SIGN IN to access Harper’s Magazine
1. Sign in to Customer Care using your account number or postal address.
2. Select Email/Password Information.
3. Enter your new information and click on Save My Changes.
Subscribers can find additional help here. Not a subscriber? Subscribe today!
Many analysts are now viewing a confrontation involving Turkey, the United States, and Kurdish Iraq as a serious prospect for this summer. If things continue to develop in this direction, it will be the strongest sign so far of the deterioration of the once solid relationship between Ankara and Washington which was long a basic underpinning of United States strategy towards the Middle East.
Karen DeYoung reports in today’s Washington Post that concern about developments in Iraqi Kurdistan continues to mount in Turkey.
While President Bush’s new strategy in Iraq focuses on stopping the violence in Baghdad, trouble threatens to boil over in Iraq’s Kurdish region to the north, which the administration frequently holds up as an island of stability and a model for the future.
The long dispute between Turkey and Iraq over renegade Kurdish fighters camped on the Iraqi side of their shared border reached new heights last month. When the head of Iraq’s Kurdish regional government threatened to provoke an uprising among Turkish Kurds, Turkey responded with warnings of direct military action and an angry complaint to Washington.
Ankara has massed thousands of soldiers on its side of the border and has warned it will dismantle the camps in Iraq if the U.S. military will not use some of its nearly 150,000 troops in Iraq to do it.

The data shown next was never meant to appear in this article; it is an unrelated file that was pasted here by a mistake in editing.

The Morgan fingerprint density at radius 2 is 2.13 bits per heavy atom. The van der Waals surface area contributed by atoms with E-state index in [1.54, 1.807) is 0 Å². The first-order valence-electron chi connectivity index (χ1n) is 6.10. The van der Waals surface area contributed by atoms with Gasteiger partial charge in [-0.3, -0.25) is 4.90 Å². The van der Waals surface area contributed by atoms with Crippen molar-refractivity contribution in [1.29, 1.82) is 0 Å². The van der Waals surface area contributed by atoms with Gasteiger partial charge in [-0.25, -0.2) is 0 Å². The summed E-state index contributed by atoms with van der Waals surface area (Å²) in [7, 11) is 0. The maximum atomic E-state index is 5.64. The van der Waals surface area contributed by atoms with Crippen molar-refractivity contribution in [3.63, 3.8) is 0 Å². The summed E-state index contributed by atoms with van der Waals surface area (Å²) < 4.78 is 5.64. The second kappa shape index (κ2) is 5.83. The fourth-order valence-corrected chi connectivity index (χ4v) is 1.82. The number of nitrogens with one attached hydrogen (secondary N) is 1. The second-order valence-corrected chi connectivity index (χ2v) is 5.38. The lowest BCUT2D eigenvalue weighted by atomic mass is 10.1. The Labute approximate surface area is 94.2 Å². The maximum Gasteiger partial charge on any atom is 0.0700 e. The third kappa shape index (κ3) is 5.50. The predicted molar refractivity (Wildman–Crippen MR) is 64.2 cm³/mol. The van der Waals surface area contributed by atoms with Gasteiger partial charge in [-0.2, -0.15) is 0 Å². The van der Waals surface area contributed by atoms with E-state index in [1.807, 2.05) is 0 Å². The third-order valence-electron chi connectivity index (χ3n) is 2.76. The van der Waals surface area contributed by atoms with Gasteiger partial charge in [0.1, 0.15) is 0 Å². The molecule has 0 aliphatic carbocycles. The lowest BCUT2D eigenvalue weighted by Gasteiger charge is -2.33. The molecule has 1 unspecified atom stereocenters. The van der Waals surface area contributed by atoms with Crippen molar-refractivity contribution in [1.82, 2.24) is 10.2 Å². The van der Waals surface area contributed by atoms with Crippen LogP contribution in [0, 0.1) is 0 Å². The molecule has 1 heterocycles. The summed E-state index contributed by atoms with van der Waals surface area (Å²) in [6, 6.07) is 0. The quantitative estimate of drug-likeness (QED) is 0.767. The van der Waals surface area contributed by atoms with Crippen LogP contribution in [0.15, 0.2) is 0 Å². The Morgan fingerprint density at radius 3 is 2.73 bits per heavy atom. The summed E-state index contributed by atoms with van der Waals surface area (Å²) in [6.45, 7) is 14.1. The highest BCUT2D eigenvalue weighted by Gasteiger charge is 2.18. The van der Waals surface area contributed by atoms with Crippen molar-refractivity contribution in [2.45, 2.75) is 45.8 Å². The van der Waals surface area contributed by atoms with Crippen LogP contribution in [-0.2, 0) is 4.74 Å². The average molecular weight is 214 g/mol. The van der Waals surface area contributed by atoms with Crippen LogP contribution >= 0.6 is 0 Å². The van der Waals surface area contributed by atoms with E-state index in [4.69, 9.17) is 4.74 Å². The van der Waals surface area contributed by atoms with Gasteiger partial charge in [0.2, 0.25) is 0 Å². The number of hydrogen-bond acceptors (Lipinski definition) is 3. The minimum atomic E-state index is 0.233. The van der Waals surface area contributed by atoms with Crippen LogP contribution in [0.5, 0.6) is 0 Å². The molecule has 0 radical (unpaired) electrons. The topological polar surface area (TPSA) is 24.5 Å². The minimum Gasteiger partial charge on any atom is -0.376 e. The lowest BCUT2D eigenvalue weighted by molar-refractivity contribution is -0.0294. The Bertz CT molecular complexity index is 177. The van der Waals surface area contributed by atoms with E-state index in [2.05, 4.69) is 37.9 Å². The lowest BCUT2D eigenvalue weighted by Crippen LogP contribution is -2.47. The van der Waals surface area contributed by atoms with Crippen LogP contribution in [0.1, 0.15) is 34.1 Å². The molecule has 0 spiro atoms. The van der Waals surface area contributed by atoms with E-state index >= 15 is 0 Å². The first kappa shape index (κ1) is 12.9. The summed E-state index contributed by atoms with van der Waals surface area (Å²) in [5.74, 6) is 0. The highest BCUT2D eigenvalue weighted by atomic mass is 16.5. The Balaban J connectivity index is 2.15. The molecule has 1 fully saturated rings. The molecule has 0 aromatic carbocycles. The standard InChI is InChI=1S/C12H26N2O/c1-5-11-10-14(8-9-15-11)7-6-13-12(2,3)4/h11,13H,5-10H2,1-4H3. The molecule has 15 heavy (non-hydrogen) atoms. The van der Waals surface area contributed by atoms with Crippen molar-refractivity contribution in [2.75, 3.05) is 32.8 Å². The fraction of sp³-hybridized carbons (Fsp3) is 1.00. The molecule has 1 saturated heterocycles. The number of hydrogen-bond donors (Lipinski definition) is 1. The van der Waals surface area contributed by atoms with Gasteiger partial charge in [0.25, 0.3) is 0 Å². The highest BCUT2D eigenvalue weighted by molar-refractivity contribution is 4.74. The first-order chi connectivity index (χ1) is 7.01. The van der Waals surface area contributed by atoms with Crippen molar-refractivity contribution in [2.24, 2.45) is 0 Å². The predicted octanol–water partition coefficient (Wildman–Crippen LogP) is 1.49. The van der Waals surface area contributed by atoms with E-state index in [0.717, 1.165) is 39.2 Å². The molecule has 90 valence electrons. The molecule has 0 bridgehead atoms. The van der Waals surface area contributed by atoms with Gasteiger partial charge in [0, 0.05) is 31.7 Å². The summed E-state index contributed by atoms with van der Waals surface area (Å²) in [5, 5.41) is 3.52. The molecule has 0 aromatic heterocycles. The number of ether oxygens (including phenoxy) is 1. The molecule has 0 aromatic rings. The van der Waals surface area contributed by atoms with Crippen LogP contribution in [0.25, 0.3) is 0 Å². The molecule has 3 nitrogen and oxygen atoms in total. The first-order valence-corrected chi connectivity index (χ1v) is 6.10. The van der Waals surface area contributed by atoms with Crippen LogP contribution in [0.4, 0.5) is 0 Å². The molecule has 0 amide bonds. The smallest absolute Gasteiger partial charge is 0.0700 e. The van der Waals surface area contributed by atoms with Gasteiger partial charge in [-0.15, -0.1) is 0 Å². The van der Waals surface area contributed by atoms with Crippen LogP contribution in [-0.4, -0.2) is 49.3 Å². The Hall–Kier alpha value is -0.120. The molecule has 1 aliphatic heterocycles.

The United States appears fully aware of the Turkish complaints, doesn’t appear seriously to dispute Turkey, but seems unable to do anything about it. Laura Rozen reports in a piece in National Journal this weekend:
Asked for comment on the PKK situation, one State Department official, speaking on background, said that U.S. reluctance to move more decisively against the PKK now was driven by simple realities: “There are no U.S. troops in Kurdistan,” the official said. “America has a multiplicity of problems in Iraq, and the PKK are not killing Americans.”
“The Turks are really pissed,” the official acknowledged, “but they have pulled back a bit” recently. He noted that Turkey is participating in a meeting in Sharm El Sheik, Egypt, on May 3-4 involving the foreign ministers of Iraq’s neighbors, and that the Turks “have even been helpful in leaning on the Iranians in the past, and to get the Iranians to participate in regional meetings.”
More from Scott Horton:
Six Questions — October 18, 2014, 8:00 pm
Nathaniel Raymond on CIA interrogation techniques.
Mark Denbeaux on the NCIS cover-up of three “suicides” at Guantánamo Bay Detention Camp
From the June 2014 issue
Acres of hemp grown by “patriotic‚” U.S. farmers in 1942 at the behest of the U.S. government:
A study suggested that the health effects of exposure to nuclear radiation at Chernobyl were no worse than ill health resulting from smoking and normal urban air pollution.
Greenpeace apologized after activists accidentally defaced the site of Peru’s 2,000-year-old Nazca Lines when they unfurled cloth letters reading “time for change” near the ancient sand drawings. “We fully understand,” the group wrote in a statement, “that this looks bad.”
Subscribe to the Weekly Review newsletter. Don’t worry, we won’t sell your email address!
“I hope that after reading the following pages the leaders of the Y. M. C. A. will start a campaign to induce good young men to do nothing. If so, I shall not have lived in vain.”